“I want to make a club for people who are gifted, and then help them get even better, to help them realize what they want to do, whether it’s a spelling bee, geography bee, or something else,” he says. FamilyGuide

Battling Boredom

December 3, 2014 by and
Photography by Tim and Pam Pepper

Doug Pepper was about to have a liver transplant, but all he wanted were nachos and a Dr. Pepper.

His mom, Pam Pepper, recalls with a laugh how the then 13-year-old Doug responded to the news that he would need a liver transplant due to a condition known as autoimmune hepatitis, which causes inflammation of the liver. Following the request for some of his favorite foods, Doug simply said, “I’m ready.”

“Maybe it’s just part of being a kid—he never once complained,” Pam says.  During the nearly seven weeks that the Indianola, Iowa, native was a ward of University of Nebraska Medical Center’s
Child Life Program, Doug endured countless blood tests, a nearly eight-hour-long transplant, and a bacterial infection that nearly took his life. Nonetheless, his mom says, he always kept an upbeat attitude. The now 15-year-old then decided to keep the positive vibes going and “pay it forward” through his Eagle Scout project, a toy drive for UNMC’s Child Life Program.

One of the issues that plagued Doug the most during his stay at UNMC wasn’t pain or depression, but boredom. The Child Life Program at UNMC has puzzles, games, and crafts to keep kids active and upbeat during their long stays, as well as events such as movie or bingo nights. And there’s Doug’s personal favorite, Monster Truck Night, where the Child Life staff brought in Monster Truck drivers and allowed kids to drive around miniature, remote control versions of the gigantic vehicles.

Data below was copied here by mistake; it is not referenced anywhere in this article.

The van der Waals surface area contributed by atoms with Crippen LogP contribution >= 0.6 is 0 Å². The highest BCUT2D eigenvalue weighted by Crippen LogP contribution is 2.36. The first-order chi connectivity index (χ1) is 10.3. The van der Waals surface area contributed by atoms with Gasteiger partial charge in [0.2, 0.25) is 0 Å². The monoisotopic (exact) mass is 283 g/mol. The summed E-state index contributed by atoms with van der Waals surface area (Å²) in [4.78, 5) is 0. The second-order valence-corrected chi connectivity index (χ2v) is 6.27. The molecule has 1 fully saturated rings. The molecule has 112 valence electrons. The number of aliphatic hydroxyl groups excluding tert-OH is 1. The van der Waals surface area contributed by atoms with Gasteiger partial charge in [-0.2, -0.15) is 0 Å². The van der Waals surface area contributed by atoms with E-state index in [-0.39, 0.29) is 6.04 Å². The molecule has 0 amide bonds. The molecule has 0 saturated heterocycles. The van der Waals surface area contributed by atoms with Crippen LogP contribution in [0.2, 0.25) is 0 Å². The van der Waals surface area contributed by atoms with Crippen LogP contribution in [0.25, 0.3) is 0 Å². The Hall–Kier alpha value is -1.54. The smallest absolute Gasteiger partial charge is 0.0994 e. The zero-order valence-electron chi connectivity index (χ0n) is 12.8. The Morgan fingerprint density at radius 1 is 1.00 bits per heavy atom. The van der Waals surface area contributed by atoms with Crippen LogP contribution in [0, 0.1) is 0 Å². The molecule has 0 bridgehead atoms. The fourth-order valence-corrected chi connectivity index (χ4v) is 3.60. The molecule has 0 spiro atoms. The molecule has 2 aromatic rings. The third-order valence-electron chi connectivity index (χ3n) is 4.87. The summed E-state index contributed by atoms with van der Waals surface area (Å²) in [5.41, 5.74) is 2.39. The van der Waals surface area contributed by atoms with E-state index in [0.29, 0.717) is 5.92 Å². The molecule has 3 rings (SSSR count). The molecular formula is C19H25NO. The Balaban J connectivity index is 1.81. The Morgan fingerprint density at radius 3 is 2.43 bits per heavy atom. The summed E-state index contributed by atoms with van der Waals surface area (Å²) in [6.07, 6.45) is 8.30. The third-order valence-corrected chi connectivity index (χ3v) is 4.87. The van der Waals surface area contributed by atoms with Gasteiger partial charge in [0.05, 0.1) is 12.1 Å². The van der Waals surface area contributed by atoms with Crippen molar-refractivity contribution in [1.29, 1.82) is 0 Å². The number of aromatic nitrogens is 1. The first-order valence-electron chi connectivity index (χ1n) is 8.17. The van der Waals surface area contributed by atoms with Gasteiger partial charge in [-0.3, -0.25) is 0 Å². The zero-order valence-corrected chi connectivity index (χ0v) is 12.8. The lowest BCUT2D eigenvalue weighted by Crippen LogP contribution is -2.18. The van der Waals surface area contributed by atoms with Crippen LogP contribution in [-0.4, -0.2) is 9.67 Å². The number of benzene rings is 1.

“The Child Life Program is really good there,” Doug says. “When you’re in the hospital it gets really boring really quickly, so it was just nice to get up and do something and have fun while
you were there.”

As a Boy Scout, community service has played a large role in Doug’s life for quite some time. Therefore, when Doug was looking for a way to say thank you to the Child Life Program, he knew that he wanted to do something big, and to help add to the number of resources the Child Life Program has. Thus, his Eagle Scout project was born.

Doug got to work almost immediately after leaving UNMC, and spent the next year-and-a-half managing his project, putting friends and family to work organizing, promoting, and running toy drives at Walmart stores in both Indianola and Omaha. Through his toy drives, Doug has collected over 2,600 toys, games, and supplies for the Child Life Program, and received over $1,000 in donations, smashing his expectations. “I thought the amount of donations was going to be really low. I thought not many people were going to donate, that they were just going to do their normal day shopping, but it turned out really well,” he says.

Even though Doug’s Eagle Scout Project is over, his gratitude towards the Child Life program hasn’t worn off. Doug and Pam still try to raise awareness about autoimmune hepatitis and the dedicated Child Life staff through public speaking.

“I think it’s really taught him about the power of giving back, and that anybody and everybody can do it,” his mom says.